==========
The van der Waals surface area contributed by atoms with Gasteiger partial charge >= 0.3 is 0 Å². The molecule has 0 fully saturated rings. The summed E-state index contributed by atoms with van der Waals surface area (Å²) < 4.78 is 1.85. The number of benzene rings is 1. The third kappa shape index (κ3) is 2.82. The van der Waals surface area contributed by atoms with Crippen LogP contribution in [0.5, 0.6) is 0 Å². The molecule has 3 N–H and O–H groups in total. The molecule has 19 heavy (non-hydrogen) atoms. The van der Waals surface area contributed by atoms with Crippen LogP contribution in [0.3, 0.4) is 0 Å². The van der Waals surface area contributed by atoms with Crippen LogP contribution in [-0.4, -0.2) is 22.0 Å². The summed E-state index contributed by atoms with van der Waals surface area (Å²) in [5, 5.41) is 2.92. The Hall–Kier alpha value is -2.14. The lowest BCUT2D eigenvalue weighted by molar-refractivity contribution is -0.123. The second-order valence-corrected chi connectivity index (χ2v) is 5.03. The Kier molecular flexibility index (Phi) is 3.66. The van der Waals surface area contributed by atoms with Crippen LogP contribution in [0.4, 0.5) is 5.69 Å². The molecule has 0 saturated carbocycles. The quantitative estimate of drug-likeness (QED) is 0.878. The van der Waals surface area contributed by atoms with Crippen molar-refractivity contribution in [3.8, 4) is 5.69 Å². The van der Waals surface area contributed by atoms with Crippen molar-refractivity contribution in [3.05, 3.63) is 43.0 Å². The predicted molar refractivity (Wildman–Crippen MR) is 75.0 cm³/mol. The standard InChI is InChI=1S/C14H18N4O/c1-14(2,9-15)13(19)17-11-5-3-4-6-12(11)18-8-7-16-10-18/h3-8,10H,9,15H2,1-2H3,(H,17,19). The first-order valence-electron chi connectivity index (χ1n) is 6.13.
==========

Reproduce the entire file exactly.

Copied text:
The van der Waals surface area contributed by atoms with Gasteiger partial charge >= 0.3 is 0 Å². The molecule has 0 fully saturated rings. The summed E-state index contributed by atoms with van der Waals surface area (Å²) < 4.78 is 1.85. The number of benzene rings is 1. The third kappa shape index (κ3) is 2.82. The van der Waals surface area contributed by atoms with Crippen LogP contribution in [0.5, 0.6) is 0 Å². The molecule has 3 N–H and O–H groups in total. The molecule has 19 heavy (non-hydrogen) atoms. The van der Waals surface area contributed by atoms with Crippen LogP contribution in [0.3, 0.4) is 0 Å². The van der Waals surface area contributed by atoms with Crippen LogP contribution in [-0.4, -0.2) is 22.0 Å². The summed E-state index contributed by atoms with van der Waals surface area (Å²) in [5, 5.41) is 2.92. The Hall–Kier alpha value is -2.14. The lowest BCUT2D eigenvalue weighted by molar-refractivity contribution is -0.123. The second-order valence-corrected chi connectivity index (χ2v) is 5.03. The Kier molecular flexibility index (Phi) is 3.66. The van der Waals surface area contributed by atoms with Crippen LogP contribution in [0.4, 0.5) is 5.69 Å². The molecule has 0 saturated carbocycles. The quantitative estimate of drug-likeness (QED) is 0.878. The van der Waals surface area contributed by atoms with Crippen molar-refractivity contribution in [3.8, 4) is 5.69 Å². The van der Waals surface area contributed by atoms with Crippen molar-refractivity contribution in [3.05, 3.63) is 43.0 Å². The predicted molar refractivity (Wildman–Crippen MR) is 75.0 cm³/mol. The standard InChI is InChI=1S/C14H18N4O/c1-14(2,9-15)13(19)17-11-5-3-4-6-12(11)18-8-7-16-10-18/h3-8,10H,9,15H2,1-2H3,(H,17,19). The first-order valence-electron chi connectivity index (χ1n) is 6.13.